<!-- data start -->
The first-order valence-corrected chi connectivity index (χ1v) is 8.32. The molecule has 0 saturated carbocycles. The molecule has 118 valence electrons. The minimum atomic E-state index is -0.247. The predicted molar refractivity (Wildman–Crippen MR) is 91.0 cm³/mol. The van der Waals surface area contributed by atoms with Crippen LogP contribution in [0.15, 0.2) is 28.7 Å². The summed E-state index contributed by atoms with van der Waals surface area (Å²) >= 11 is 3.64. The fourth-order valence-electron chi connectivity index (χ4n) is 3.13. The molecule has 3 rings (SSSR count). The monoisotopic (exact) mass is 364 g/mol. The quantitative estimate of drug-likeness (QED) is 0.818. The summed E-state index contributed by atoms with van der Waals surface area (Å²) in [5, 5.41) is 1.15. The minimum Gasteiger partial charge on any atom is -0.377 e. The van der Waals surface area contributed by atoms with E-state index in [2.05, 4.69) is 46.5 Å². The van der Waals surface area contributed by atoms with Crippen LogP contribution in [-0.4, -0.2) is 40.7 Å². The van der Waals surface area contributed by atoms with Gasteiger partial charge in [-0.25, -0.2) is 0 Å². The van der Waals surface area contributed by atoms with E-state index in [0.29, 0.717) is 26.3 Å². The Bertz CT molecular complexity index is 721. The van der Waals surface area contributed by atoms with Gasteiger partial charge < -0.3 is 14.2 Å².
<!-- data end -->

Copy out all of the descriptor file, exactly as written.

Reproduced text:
The first-order valence-corrected chi connectivity index (χ1v) is 8.32. The molecule has 0 saturated carbocycles. The molecule has 118 valence electrons. The minimum atomic E-state index is -0.247. The predicted molar refractivity (Wildman–Crippen MR) is 91.0 cm³/mol. The van der Waals surface area contributed by atoms with Crippen LogP contribution in [0.15, 0.2) is 28.7 Å². The summed E-state index contributed by atoms with van der Waals surface area (Å²) >= 11 is 3.64. The fourth-order valence-electron chi connectivity index (χ4n) is 3.13. The molecule has 3 rings (SSSR count). The monoisotopic (exact) mass is 364 g/mol. The quantitative estimate of drug-likeness (QED) is 0.818. The summed E-state index contributed by atoms with van der Waals surface area (Å²) in [5, 5.41) is 1.15. The minimum Gasteiger partial charge on any atom is -0.377 e. The van der Waals surface area contributed by atoms with E-state index in [2.05, 4.69) is 46.5 Å². The van der Waals surface area contributed by atoms with Crippen LogP contribution in [-0.4, -0.2) is 40.7 Å². The van der Waals surface area contributed by atoms with Gasteiger partial charge in [-0.25, -0.2) is 0 Å². The van der Waals surface area contributed by atoms with E-state index in [0.29, 0.717) is 26.3 Å². The Bertz CT molecular complexity index is 721. The van der Waals surface area contributed by atoms with Gasteiger partial charge < -0.3 is 14.2 Å².